Jini Kades served as a 2019 to 2021 fellow with the Congressional Hunger Center’s Mickey Leland International Hunger Fellowship. She completed her first year as a Leland Fellow in Dhaka, Bangladesh, where she supported two Feed the Future activities implemented by ACDI/VOCA: The Feed the Future Bangladesh Livestock Productivity for Improved Nutrition Activity and the Feed the Future Bangladesh Rice and Diversified Crops Activity. Now based in Washington, D.C., Jini shares her experience as Leland Fellow below:
Q: Why were you interested in becoming a Leland Fellow?
A: After I finished grad school, I was looking for a way to break into international development. I honestly cannot remember where I first learned about the Leland Fellowship program, but somewhere along the way I signed myself up for a virtual information session, and from there I was hooked! I like the Congressional Hunger Center’s unique approach to capacity building through carefully designed fellowship placements and their support of critical, analytical thinking in development.
Q: What was it like supporting Feed the Future activities in Bangladesh? What was your role?
A: The teams in Bangladesh are outstanding, and I feel fortunate to have been able to work so closely with those projects. Although I was in Dhaka for only four and a half months and was just getting my footing when COVID-19 hit, it was very rewarding and what I learned was immeasurable. I contributed to reports, conducted farmer interviews, and helped create promotional materials as well as participated in a variety of activities, including regional stakeholder workshops and the NutriChamps cooking competition.
Q: How did things change when the COVID-19 pandemic hit?
A: Back in the U.S., I’ve been able to continue working with the teams, and that work has definitely been enhanced by my time in Bangladesh. The start of my second fellowship year was moved up by a few months due to the pandemic and took place mostly from my home office/bedroom in Richmond, Virginia. But with this extra time, I’ve had the chance to work across projects in several countries and work with ACDI/VOCA’s technical and monitoring and evaluation teams to provide analytic support — from gender, youth, and social inclusion strategies and nutrition assessments to the 2020 Annual Impact Report.
Q: What did you enjoy most about the fellowship?
A: The network of incredible people at both ACDI/VOCA and in my Leland cohort is definitely the most important part of my experience of the past two years. Regardless of my next steps, I am forever grateful to my time as a Leland Fellow and hope to build on the connections I’ve made to this point!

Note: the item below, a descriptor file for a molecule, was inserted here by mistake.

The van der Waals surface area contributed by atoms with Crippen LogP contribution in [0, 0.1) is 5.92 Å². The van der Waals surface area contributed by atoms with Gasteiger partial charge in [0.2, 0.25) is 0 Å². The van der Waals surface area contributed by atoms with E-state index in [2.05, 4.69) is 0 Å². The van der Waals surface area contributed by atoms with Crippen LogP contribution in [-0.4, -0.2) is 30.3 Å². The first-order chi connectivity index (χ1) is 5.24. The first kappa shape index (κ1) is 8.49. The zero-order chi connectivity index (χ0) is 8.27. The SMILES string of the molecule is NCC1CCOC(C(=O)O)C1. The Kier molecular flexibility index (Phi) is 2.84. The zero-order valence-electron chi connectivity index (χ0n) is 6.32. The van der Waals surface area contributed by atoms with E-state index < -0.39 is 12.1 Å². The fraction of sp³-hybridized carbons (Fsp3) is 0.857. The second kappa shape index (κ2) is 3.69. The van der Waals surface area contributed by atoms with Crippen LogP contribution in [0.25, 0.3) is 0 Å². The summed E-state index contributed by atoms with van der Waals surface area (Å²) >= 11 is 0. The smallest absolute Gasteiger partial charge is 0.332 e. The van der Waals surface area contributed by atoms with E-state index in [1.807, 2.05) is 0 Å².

Q: On August 6, you presented at a virtual event for the Congressional Hunger Center about measuring market health and resilience for food security. What were some of the biggest takeaways you shared?
A: I did my best to synopsize market systems to an audience with mixed backgrounds on the subject, but the key takeaway was that problems like global food insecurity and economic instability are incredibly complex and deeply rooted in constantly changing cultural, political, social, and economic systems. Any solutions to those problems must begin with an understanding of those systems. ACDI/VOCA has developed several tools and methodologies for visualizing and explaining those complicated systems, like the Market Systems Diagnostic, that can and have been used in several projects to more effectively work toward greater food security and market resilience.
Q: How do you think development professionals like yourself can start to make the industry more effective and more just? What needs to change?
A: Much easier said than done, but I think taking time to step back and honestly reflect on the impact that your work is having — both in the present and the long-term — is critical to making sure that the development industry is doing more good than harm. There are countless ways to evaluate one’s impact, but the first step is actually deciding that it’s important and making it a priority, which needs to happen at every level, from entry-level employees of NGOs and CEOs of donor organizations to elected officials.Comments